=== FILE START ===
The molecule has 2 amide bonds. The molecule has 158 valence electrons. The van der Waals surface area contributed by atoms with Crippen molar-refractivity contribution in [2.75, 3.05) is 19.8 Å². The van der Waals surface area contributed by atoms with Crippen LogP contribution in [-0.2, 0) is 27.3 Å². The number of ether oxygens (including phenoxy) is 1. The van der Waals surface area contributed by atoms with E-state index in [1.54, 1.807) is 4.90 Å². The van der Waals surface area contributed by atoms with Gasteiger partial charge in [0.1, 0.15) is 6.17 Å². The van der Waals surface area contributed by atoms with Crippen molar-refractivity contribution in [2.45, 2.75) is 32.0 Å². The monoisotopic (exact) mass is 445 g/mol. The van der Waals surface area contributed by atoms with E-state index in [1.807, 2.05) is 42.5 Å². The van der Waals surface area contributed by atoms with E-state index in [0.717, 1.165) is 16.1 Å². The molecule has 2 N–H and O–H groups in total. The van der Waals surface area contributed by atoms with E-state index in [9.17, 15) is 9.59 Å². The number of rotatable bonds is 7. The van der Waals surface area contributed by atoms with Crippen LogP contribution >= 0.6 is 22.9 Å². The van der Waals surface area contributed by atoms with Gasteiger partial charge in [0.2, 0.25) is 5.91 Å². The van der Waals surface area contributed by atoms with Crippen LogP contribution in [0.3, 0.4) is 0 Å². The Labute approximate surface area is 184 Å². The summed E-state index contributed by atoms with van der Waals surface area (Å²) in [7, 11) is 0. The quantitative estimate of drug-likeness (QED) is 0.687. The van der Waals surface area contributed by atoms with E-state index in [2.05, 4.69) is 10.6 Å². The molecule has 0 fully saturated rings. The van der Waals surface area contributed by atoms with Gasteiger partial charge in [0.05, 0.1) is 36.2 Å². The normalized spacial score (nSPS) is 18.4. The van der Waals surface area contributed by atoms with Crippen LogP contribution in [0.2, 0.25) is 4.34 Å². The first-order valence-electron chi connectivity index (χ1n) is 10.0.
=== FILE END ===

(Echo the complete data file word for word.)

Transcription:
The molecule has 2 amide bonds. The molecule has 158 valence electrons. The van der Waals surface area contributed by atoms with Crippen molar-refractivity contribution in [2.75, 3.05) is 19.8 Å². The van der Waals surface area contributed by atoms with Crippen LogP contribution in [-0.2, 0) is 27.3 Å². The number of ether oxygens (including phenoxy) is 1. The van der Waals surface area contributed by atoms with E-state index in [1.54, 1.807) is 4.90 Å². The van der Waals surface area contributed by atoms with Gasteiger partial charge in [0.1, 0.15) is 6.17 Å². The van der Waals surface area contributed by atoms with Crippen molar-refractivity contribution in [2.45, 2.75) is 32.0 Å². The monoisotopic (exact) mass is 445 g/mol. The van der Waals surface area contributed by atoms with E-state index in [1.807, 2.05) is 42.5 Å². The van der Waals surface area contributed by atoms with E-state index in [0.717, 1.165) is 16.1 Å². The molecule has 2 N–H and O–H groups in total. The van der Waals surface area contributed by atoms with E-state index in [9.17, 15) is 9.59 Å². The number of rotatable bonds is 7. The van der Waals surface area contributed by atoms with Crippen LogP contribution >= 0.6 is 22.9 Å². The van der Waals surface area contributed by atoms with Gasteiger partial charge in [0.2, 0.25) is 5.91 Å². The van der Waals surface area contributed by atoms with Crippen LogP contribution in [0.3, 0.4) is 0 Å². The Labute approximate surface area is 184 Å². The summed E-state index contributed by atoms with van der Waals surface area (Å²) in [7, 11) is 0. The quantitative estimate of drug-likeness (QED) is 0.687. The van der Waals surface area contributed by atoms with E-state index in [2.05, 4.69) is 10.6 Å². The molecule has 0 fully saturated rings. The van der Waals surface area contributed by atoms with Gasteiger partial charge in [0.05, 0.1) is 36.2 Å². The normalized spacial score (nSPS) is 18.4. The van der Waals surface area contributed by atoms with Crippen LogP contribution in [0.2, 0.25) is 4.34 Å². The first-order valence-electron chi connectivity index (χ1n) is 10.0.